Late night push hands in Toronto

by Chen Zhonghua on 2010/02/20

The flight to Toronto today was plagued with problems. First there was the delay in departure. Then my video entertainment system did not work. Oh well, at least I had my computer so I was able to do some writing. There were no luggage space for our row. We were seated at the exit row. Strangely, the luggage compartment above was reserved for flight attendants only. To make things worse, we were not allowed to leave things underneath the seats as the exit row must be kept clear. I didn’t let it bother me. Just hand the luggage to the stewardess and she will have to deal with it. She ended up putting mine in the business class cabin. No big deal. But not my neighbor. The lady next to me was furious. She kept her temper up throughout the flight. I was equally determined not to let her bother me.

When we landed, they could not open the door. Technicians were called in. Again, no big deal. No harm done. Just have to wait a bit longer.

Ki was always waiting for me at the door when I got out. It’s good to have someone reliable working with you. No matter what the day was like, in the end, every will be fine. Supper was at a very nice Chinese restaurant. Of course I don’t pay attention to that kind of stuff so I don’t know the name. Walter came to join us. Steven arrived from Ottawa. He drove 5 hours to come assist me tomorrow. Beautiful supper and the typical fight for the bill at the end. I think Ki went to the “washroom” faster than Walter!

10:30 at night but it wouldn’t be an evening without some taiji. Hong’s legacy. So Ki, Steve and I pushed hands. We did two drills, worked on one principle and sweated a bit. 12:30 is actually 2:30 here in Toronto. Time to sleep. It will be good to see how much Steve and Ki remembers by tomorrow morning.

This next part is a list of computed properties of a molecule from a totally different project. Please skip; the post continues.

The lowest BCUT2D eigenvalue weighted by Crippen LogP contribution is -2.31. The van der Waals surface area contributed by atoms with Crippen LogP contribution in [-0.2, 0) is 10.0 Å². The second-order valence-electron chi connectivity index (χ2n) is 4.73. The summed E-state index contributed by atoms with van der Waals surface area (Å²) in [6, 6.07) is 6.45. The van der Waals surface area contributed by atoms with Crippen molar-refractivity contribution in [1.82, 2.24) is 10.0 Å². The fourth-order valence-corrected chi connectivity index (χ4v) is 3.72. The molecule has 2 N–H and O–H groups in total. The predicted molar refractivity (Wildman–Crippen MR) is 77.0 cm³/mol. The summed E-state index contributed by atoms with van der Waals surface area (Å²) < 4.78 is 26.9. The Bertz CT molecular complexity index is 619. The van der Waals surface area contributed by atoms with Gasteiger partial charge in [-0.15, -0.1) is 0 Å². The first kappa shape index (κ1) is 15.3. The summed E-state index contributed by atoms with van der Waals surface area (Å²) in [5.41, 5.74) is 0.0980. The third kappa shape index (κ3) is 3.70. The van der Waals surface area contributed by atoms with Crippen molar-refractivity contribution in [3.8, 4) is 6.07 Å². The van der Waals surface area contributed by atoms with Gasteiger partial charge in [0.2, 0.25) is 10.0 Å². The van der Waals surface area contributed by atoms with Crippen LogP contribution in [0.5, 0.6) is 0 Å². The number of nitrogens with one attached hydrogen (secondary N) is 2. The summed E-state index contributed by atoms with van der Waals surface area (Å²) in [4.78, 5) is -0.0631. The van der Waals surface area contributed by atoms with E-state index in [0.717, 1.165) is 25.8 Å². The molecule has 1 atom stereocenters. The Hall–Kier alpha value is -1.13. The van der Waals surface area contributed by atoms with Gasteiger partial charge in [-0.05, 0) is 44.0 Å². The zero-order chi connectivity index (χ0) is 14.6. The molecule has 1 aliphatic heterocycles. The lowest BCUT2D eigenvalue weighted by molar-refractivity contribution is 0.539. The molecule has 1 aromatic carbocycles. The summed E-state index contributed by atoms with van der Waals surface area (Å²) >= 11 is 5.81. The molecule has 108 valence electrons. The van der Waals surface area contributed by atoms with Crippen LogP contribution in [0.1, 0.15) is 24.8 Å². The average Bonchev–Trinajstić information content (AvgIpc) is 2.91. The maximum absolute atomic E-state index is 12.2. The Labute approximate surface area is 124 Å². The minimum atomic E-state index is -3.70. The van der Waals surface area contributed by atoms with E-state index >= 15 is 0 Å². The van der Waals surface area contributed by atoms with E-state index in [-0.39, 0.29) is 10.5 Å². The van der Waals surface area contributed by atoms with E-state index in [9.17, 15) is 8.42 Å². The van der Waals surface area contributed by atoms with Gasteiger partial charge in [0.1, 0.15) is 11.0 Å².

About Chen Zhonghua

Chen Style Taijiquan 19th generation disciple. International Standard Bearer of the Practical Method system of Hong Junsheng. Second generation master of Hunyuan Taiji. Been teaching internationally since 1985. Educated in the West with a Master's Degree in Education. Highly accomplished through the lineage of two great masters. Disciplined, precise and powerful. He teaches a complete system of taiji based on the principle of yin yang separation; indirect power as a core concept; movement and tranquility as the source of action. In both theory and practice, his taijiquan deals with the problems of double-heavy. He is a real treasure of the heritage of taijiquan.

{ 1 comment… read it below or add one }

Kelvin Ho September 15, 2011 at 8:21 pm

How could I have missed this article for the last year and a half?
Lesson: Don’t let the unimportant things bother you.

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